Thorpe was an old Etonian and a member of a circle of friends who were used to having enormous influence in the political, legal, and economic destiny of Britain. He was a barrister.
The Thorp family were originally from Wexford, where they had settled as part of the Cromwellian conquest of Ireland.
His great grandfather, William, joined the Dublin Metropolitan Police in 1856, as a constable. He rose through the ranks to become a Superintendant by the time of his retirement in 1890.
He had nineteen children, one of whom, Jeremy’s grandfather, became a clergyman in the Church of Ireland. Later he moved to England where he rose to become an archdeacon in the Church of England .
One of the clergyman’s sons, Jeremy’s father, John Henry Thorpe, became (briefly) a Tory MP in 1919, before Jeremy was born.
Jeremy’s parents were close friends of the Lloyd George family, and it was through that connection that Jeremy, who always saw himself as a future Prime Minister, gravitated towards the Liberal Party and a political career.
He became involved with the Liberals at a time when the Party was in a very weak condition, where all but one of the seats were held, only because the Conservatives did not contest the constituency at all, and allowed the Liberal MP a free run against Labour.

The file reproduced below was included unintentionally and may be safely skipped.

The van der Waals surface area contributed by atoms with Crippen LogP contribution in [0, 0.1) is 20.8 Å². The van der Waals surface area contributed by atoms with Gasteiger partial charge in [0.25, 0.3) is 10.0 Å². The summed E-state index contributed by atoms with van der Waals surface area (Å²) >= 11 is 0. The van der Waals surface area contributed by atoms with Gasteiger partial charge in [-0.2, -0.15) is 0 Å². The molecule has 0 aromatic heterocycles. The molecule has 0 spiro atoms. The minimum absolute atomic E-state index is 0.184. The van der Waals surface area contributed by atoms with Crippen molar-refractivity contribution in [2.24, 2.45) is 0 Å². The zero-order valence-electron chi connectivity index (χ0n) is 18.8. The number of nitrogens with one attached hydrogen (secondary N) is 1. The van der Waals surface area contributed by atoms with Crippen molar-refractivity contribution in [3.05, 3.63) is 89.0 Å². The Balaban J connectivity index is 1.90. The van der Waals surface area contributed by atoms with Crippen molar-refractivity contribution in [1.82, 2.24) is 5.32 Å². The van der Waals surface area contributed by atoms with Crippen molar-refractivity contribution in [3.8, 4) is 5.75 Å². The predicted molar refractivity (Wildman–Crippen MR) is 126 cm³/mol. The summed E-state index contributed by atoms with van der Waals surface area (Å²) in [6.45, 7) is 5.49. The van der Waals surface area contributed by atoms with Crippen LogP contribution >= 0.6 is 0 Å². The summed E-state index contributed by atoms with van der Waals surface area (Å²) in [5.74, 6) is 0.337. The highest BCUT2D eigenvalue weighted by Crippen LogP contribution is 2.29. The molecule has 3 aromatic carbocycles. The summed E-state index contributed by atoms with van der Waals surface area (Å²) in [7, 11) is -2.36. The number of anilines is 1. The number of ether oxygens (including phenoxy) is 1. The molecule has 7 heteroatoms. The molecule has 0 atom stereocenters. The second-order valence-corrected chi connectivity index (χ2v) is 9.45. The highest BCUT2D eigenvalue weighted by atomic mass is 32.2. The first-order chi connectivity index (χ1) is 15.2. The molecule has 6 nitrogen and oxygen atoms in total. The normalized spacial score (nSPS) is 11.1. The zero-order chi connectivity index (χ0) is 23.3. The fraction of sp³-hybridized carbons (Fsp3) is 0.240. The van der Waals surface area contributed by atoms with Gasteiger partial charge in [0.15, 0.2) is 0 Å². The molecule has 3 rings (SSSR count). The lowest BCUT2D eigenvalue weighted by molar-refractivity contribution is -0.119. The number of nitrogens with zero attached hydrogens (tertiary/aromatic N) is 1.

Jeremy was a flamboyant campaigner and had a knack for attracting publicity. He employed this to good effect put the Liberal Party back on the political map. He won several by elections.
He came close to power when Edward Heath contemplated coalition with Liberals, led by Thorpe, as a way of staying on a Prime Minister after an Election in which the Conservatives had lost seats.
Thorpe, although a married man, was apparently being blackmailed, through a good part of his political career, by a former homosexual lover. This was at a time when homosexual acts were illegal. He was later accused of conspiring with others to have his blackmailer murdered.
He was acquitted but never recovered politically from this scandal, which provides the most interesting material in this biography of an otherwise shallow and insubstantial political figure.